I recently celebrated the third anniversary of the greatest adventure of my life—a continuous solo hike of the 2,181 miles of the Appalachian Trail, stretching between Georgia and Maine. I'm still amazed it happened.
Since the trek, many friends have asked what possessed me to do such a thing. After all, I was older than the folks who generally make the voyage, and I had never been on one overnight hike. I knew nothing about the equipment, skills or stamina the journey would demand, but I did know that I had to do it.
See, my father dropped dead a week after his birthday—poof, gone, just like that. There was no warning and no goodbye. I was only a kid, so it hit me hard. I felt guilt for saying the terrible things I did the last time I saw him. I felt anger, too, because he died before I got a chance to take those words back. Most of all, though, I felt dread. Everyone said I was just like him, with the same body type, same fingers and toes, same sense of humor. Hell, I even had the exact same name. I was convinced that I was going to die just like he did—suddenly, prematurely and at exactly the same age.
As I got older, this dread grew until it turned to terror. There didn't seem to be anything I could do to stop it. I dwelled on it. But then the one thing I could do came to me: I could face it and do my best to defy it.
So a few months before that horrific day was set to arrive, the day I would turn the age of my father when he died, I told my wife and son that I'd decided to hike the Trail. "All of it?" they both asked. They thought I was nuts, but they knew better than to try and talk me out of it. So on March 5, 2010, a week after my birthday, a friend dropped me off at Springer Mountain in northern Georgia.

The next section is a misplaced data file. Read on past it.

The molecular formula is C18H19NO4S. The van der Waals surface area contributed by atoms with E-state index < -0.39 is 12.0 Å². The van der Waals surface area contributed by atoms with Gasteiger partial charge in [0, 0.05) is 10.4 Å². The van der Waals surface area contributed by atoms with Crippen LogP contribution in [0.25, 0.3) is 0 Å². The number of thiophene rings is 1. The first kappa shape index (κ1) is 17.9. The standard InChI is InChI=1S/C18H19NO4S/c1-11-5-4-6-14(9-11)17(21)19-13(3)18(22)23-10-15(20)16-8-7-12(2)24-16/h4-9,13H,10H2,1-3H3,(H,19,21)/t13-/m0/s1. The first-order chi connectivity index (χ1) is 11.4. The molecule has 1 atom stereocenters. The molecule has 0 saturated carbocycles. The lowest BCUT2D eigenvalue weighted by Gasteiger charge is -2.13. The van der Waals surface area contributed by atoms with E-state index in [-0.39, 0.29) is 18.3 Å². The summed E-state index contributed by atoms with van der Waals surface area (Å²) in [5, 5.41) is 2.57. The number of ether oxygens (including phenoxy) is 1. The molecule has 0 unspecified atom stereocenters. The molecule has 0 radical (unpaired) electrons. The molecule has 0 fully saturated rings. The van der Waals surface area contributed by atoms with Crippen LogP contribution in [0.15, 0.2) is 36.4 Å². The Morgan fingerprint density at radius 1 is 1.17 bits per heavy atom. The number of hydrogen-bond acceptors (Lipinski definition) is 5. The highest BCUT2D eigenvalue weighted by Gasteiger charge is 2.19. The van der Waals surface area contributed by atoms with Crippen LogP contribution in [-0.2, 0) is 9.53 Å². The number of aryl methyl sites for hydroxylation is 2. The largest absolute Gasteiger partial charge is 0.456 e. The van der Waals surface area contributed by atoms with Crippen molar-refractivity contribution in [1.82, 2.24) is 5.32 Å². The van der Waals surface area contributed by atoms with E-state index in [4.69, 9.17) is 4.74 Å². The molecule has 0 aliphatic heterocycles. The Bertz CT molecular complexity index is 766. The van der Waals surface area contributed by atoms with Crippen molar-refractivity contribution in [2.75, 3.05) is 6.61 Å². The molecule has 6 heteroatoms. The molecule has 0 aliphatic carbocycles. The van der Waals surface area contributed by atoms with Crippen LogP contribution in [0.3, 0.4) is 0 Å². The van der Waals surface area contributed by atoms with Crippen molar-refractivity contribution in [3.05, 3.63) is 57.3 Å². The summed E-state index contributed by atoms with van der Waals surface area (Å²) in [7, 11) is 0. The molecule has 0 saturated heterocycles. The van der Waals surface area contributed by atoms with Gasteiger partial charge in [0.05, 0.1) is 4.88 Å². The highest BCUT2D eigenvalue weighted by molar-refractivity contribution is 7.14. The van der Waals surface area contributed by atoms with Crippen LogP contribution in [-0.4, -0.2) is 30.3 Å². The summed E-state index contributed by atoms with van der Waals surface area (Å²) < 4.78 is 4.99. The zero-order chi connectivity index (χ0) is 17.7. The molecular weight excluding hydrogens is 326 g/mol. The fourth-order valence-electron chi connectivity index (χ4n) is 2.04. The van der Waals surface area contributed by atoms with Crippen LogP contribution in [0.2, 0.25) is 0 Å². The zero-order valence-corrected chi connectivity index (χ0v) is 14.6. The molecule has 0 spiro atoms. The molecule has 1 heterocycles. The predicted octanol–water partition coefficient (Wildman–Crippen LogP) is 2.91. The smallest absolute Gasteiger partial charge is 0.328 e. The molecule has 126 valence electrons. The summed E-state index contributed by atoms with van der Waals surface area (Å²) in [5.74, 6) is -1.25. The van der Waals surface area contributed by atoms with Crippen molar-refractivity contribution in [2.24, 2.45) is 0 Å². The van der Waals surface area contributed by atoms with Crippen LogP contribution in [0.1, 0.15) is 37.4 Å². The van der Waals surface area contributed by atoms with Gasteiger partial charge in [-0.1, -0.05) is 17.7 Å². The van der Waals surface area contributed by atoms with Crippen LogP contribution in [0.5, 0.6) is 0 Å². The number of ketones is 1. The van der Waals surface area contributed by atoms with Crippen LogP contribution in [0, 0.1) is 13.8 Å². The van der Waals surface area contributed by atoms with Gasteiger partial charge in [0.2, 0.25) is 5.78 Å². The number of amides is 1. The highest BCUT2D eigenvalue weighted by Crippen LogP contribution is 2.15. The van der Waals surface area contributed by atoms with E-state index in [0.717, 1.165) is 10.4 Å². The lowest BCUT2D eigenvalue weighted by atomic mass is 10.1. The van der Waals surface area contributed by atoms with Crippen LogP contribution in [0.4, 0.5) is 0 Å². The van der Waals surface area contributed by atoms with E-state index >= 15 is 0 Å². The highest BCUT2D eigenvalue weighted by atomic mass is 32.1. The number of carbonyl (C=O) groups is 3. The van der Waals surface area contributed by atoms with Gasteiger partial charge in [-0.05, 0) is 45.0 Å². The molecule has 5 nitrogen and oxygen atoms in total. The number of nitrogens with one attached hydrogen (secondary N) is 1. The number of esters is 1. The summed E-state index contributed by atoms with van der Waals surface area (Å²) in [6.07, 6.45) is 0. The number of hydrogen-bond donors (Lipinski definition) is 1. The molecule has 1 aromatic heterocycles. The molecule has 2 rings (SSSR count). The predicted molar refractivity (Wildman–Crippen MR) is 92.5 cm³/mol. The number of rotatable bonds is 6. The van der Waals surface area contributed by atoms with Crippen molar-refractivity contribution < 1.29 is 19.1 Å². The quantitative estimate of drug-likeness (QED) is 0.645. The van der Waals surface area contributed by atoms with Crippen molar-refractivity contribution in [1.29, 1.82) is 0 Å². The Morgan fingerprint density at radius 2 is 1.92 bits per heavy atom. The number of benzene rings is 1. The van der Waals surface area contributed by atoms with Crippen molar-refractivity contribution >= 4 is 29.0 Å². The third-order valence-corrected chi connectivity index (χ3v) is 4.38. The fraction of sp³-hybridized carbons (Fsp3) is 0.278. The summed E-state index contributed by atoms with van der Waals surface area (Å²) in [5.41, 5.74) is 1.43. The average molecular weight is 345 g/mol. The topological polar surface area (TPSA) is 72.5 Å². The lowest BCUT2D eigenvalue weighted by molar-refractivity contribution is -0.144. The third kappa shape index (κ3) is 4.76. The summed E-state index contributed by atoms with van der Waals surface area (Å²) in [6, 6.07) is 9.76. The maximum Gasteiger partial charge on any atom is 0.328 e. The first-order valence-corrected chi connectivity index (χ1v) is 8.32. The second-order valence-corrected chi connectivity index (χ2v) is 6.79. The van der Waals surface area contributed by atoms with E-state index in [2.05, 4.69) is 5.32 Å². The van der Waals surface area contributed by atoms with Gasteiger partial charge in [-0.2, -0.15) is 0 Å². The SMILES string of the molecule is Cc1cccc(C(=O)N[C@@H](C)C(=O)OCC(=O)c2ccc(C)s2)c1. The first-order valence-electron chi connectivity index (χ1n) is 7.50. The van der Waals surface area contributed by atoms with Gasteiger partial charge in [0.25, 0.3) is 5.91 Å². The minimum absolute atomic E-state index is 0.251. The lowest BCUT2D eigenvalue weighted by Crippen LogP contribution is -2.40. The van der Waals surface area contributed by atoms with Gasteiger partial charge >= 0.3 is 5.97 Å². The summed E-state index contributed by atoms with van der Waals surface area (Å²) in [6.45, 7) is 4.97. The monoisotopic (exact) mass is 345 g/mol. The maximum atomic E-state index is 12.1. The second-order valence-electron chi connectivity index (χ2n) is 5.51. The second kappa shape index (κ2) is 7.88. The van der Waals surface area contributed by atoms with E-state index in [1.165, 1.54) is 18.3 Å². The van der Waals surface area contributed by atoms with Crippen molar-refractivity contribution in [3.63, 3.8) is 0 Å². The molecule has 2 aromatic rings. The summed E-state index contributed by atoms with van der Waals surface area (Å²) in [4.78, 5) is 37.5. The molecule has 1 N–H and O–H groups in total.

I started walking. I didn't die that day. I didn't die the next day. I just kept walking.
Weeks later, I finally allowed myself to believe the quest just might be possible. I began to feel a sense of relief and freedom I hadn't felt for more than 40 years. Spending so much time alone, I started talking to myself—and anyone else who'd listen. That's when my father showed up. We started walking and talking together. We got to know each other in ways we never did when he was alive; he became my constant companion. I couldn't have made the trip without him.
When I pulled within a few days of my final destination in northern Maine, I suddenly realized I could finish my trek on the anniversary of my father's death. I didn't plan that rendezvous beforehand, never even thought about it. It just worked out.
That morning, when I climbed to the top of Mount Katahdin, the official end of the Appalachian Trail, I realized just how important the moment was. I didn't have to dread this date anymore, didn't have to stare at some fixed future point as the necessary end of my life. Instead, I could celebrate it as one of the best days of my life, right along with my dad.